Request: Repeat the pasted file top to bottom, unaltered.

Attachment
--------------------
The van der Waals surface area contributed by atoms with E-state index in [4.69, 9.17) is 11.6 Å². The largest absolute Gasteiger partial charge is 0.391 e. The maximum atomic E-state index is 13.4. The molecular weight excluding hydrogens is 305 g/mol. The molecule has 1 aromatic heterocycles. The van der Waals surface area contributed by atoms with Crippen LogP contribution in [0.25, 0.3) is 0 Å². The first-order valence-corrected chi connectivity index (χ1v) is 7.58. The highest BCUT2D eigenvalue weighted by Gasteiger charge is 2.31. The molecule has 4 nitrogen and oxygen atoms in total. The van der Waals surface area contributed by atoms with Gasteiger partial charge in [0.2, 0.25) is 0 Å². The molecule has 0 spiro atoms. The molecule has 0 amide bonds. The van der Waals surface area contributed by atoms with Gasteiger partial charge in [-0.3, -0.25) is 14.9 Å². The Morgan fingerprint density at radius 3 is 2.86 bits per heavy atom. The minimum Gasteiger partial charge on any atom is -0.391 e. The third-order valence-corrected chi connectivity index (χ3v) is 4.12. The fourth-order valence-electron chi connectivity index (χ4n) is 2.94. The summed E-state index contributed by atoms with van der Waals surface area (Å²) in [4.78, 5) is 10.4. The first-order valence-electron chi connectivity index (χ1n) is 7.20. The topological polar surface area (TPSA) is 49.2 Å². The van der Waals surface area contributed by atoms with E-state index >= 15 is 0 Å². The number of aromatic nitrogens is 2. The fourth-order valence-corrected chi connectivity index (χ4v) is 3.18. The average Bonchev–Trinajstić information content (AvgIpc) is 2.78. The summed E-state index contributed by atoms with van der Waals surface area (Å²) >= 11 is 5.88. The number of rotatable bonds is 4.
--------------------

The van der Waals surface area contributed by atoms with E-state index in [4.69, 9.17) is 11.6 Å². The largest absolute Gasteiger partial charge is 0.391 e. The maximum atomic E-state index is 13.4. The molecular weight excluding hydrogens is 305 g/mol. The molecule has 1 aromatic heterocycles. The van der Waals surface area contributed by atoms with Crippen LogP contribution in [0.25, 0.3) is 0 Å². The first-order valence-corrected chi connectivity index (χ1v) is 7.58. The highest BCUT2D eigenvalue weighted by Gasteiger charge is 2.31. The molecule has 4 nitrogen and oxygen atoms in total. The van der Waals surface area contributed by atoms with Gasteiger partial charge in [0.2, 0.25) is 0 Å². The molecule has 0 spiro atoms. The molecule has 0 amide bonds. The van der Waals surface area contributed by atoms with Gasteiger partial charge in [-0.3, -0.25) is 14.9 Å². The Morgan fingerprint density at radius 3 is 2.86 bits per heavy atom. The minimum Gasteiger partial charge on any atom is -0.391 e. The third-order valence-corrected chi connectivity index (χ3v) is 4.12. The fourth-order valence-electron chi connectivity index (χ4n) is 2.94. The summed E-state index contributed by atoms with van der Waals surface area (Å²) in [4.78, 5) is 10.4. The first-order valence-electron chi connectivity index (χ1n) is 7.20. The topological polar surface area (TPSA) is 49.2 Å². The van der Waals surface area contributed by atoms with E-state index >= 15 is 0 Å². The number of aromatic nitrogens is 2. The fourth-order valence-corrected chi connectivity index (χ4v) is 3.18. The average Bonchev–Trinajstić information content (AvgIpc) is 2.78. The summed E-state index contributed by atoms with van der Waals surface area (Å²) >= 11 is 5.88. The number of rotatable bonds is 4.